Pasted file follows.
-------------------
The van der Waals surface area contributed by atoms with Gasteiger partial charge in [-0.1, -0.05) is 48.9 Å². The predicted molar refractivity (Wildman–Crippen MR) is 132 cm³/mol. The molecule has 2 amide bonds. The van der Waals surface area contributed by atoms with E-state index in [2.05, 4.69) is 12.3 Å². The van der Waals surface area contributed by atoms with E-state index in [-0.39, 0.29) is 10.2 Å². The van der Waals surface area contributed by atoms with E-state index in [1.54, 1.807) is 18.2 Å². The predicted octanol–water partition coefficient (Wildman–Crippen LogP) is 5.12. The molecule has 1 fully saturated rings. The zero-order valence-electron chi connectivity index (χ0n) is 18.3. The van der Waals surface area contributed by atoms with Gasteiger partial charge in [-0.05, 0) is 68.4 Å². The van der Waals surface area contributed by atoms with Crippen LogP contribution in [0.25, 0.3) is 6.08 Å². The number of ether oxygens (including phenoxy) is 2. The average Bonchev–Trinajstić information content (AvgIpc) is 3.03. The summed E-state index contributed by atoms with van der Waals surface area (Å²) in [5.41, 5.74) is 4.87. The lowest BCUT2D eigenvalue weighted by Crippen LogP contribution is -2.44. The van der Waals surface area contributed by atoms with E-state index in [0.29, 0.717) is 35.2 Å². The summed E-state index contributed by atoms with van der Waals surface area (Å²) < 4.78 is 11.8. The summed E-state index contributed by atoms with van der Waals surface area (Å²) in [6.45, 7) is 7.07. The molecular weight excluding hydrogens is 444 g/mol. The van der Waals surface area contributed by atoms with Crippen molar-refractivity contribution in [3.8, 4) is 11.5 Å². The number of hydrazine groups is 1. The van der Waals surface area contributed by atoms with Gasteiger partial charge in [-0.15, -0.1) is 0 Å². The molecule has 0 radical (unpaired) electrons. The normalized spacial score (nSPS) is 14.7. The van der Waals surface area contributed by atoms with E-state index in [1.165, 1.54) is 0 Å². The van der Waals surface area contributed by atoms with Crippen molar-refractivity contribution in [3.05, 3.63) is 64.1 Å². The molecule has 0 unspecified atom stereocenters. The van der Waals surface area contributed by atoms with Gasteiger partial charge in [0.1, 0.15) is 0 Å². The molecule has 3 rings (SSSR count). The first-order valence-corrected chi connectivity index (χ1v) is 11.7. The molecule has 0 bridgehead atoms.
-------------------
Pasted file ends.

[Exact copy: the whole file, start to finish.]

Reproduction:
The van der Waals surface area contributed by atoms with Gasteiger partial charge in [-0.1, -0.05) is 48.9 Å². The predicted molar refractivity (Wildman–Crippen MR) is 132 cm³/mol. The molecule has 2 amide bonds. The van der Waals surface area contributed by atoms with E-state index in [2.05, 4.69) is 12.3 Å². The van der Waals surface area contributed by atoms with E-state index in [-0.39, 0.29) is 10.2 Å². The van der Waals surface area contributed by atoms with E-state index in [1.54, 1.807) is 18.2 Å². The predicted octanol–water partition coefficient (Wildman–Crippen LogP) is 5.12. The molecule has 1 fully saturated rings. The zero-order valence-electron chi connectivity index (χ0n) is 18.3. The van der Waals surface area contributed by atoms with Gasteiger partial charge in [-0.05, 0) is 68.4 Å². The van der Waals surface area contributed by atoms with Crippen LogP contribution in [0.25, 0.3) is 6.08 Å². The number of ether oxygens (including phenoxy) is 2. The average Bonchev–Trinajstić information content (AvgIpc) is 3.03. The summed E-state index contributed by atoms with van der Waals surface area (Å²) in [5.41, 5.74) is 4.87. The lowest BCUT2D eigenvalue weighted by Crippen LogP contribution is -2.44. The van der Waals surface area contributed by atoms with E-state index in [0.29, 0.717) is 35.2 Å². The summed E-state index contributed by atoms with van der Waals surface area (Å²) < 4.78 is 11.8. The summed E-state index contributed by atoms with van der Waals surface area (Å²) in [6.45, 7) is 7.07. The molecular weight excluding hydrogens is 444 g/mol. The van der Waals surface area contributed by atoms with Crippen molar-refractivity contribution in [3.8, 4) is 11.5 Å². The number of hydrazine groups is 1. The van der Waals surface area contributed by atoms with Gasteiger partial charge in [-0.15, -0.1) is 0 Å². The molecule has 0 radical (unpaired) electrons. The normalized spacial score (nSPS) is 14.7. The van der Waals surface area contributed by atoms with E-state index in [1.165, 1.54) is 0 Å². The van der Waals surface area contributed by atoms with Crippen molar-refractivity contribution in [3.05, 3.63) is 64.1 Å². The molecule has 0 unspecified atom stereocenters. The van der Waals surface area contributed by atoms with Gasteiger partial charge in [0.1, 0.15) is 0 Å². The molecule has 3 rings (SSSR count). The first-order valence-corrected chi connectivity index (χ1v) is 11.7. The molecule has 0 bridgehead atoms.